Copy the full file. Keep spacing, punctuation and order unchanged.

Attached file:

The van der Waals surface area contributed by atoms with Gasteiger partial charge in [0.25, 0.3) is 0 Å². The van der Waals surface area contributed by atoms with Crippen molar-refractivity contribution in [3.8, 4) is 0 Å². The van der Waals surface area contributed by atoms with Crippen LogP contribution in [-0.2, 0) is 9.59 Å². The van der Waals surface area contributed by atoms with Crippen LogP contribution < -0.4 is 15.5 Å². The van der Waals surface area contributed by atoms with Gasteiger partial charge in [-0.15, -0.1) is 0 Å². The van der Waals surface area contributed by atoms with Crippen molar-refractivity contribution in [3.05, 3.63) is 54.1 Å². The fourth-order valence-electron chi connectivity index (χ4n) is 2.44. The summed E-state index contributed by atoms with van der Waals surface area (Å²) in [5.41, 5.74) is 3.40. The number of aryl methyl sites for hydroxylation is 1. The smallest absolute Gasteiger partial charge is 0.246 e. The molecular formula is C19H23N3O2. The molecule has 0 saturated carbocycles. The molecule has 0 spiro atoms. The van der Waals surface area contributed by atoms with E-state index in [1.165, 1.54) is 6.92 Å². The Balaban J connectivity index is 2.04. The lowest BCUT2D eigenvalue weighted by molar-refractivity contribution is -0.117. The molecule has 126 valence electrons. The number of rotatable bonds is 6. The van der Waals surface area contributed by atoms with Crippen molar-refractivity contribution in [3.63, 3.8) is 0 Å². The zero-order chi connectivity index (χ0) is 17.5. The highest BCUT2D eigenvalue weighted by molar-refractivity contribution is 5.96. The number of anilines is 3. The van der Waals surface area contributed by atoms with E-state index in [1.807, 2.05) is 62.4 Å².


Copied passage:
The van der Waals surface area contributed by atoms with Gasteiger partial charge in [0.25, 0.3) is 0 Å². The van der Waals surface area contributed by atoms with Crippen molar-refractivity contribution in [3.8, 4) is 0 Å². The van der Waals surface area contributed by atoms with Crippen LogP contribution in [-0.2, 0) is 9.59 Å². The van der Waals surface area contributed by atoms with Crippen LogP contribution < -0.4 is 15.5 Å². The van der Waals surface area contributed by atoms with Gasteiger partial charge in [-0.15, -0.1) is 0 Å². The van der Waals surface area contributed by atoms with Crippen molar-refractivity contribution in [3.05, 3.63) is 54.1 Å². The fourth-order valence-electron chi connectivity index (χ4n) is 2.44. The summed E-state index contributed by atoms with van der Waals surface area (Å²) in [5.41, 5.74) is 3.40. The number of aryl methyl sites for hydroxylation is 1. The smallest absolute Gasteiger partial charge is 0.246 e. The molecular formula is C19H23N3O2. The molecule has 0 saturated carbocycles. The molecule has 0 spiro atoms. The van der Waals surface area contributed by atoms with E-state index in [1.165, 1.54) is 6.92 Å². The Balaban J connectivity index is 2.04. The lowest BCUT2D eigenvalue weighted by molar-refractivity contribution is -0.117. The molecule has 126 valence electrons. The number of rotatable bonds is 6. The van der Waals surface area contributed by atoms with Crippen molar-refractivity contribution in [3.63, 3.8) is 0 Å². The zero-order chi connectivity index (χ0) is 17.5. The highest BCUT2D eigenvalue weighted by molar-refractivity contribution is 5.96. The number of anilines is 3. The van der Waals surface area contributed by atoms with E-state index in [1.807, 2.05) is 62.4 Å².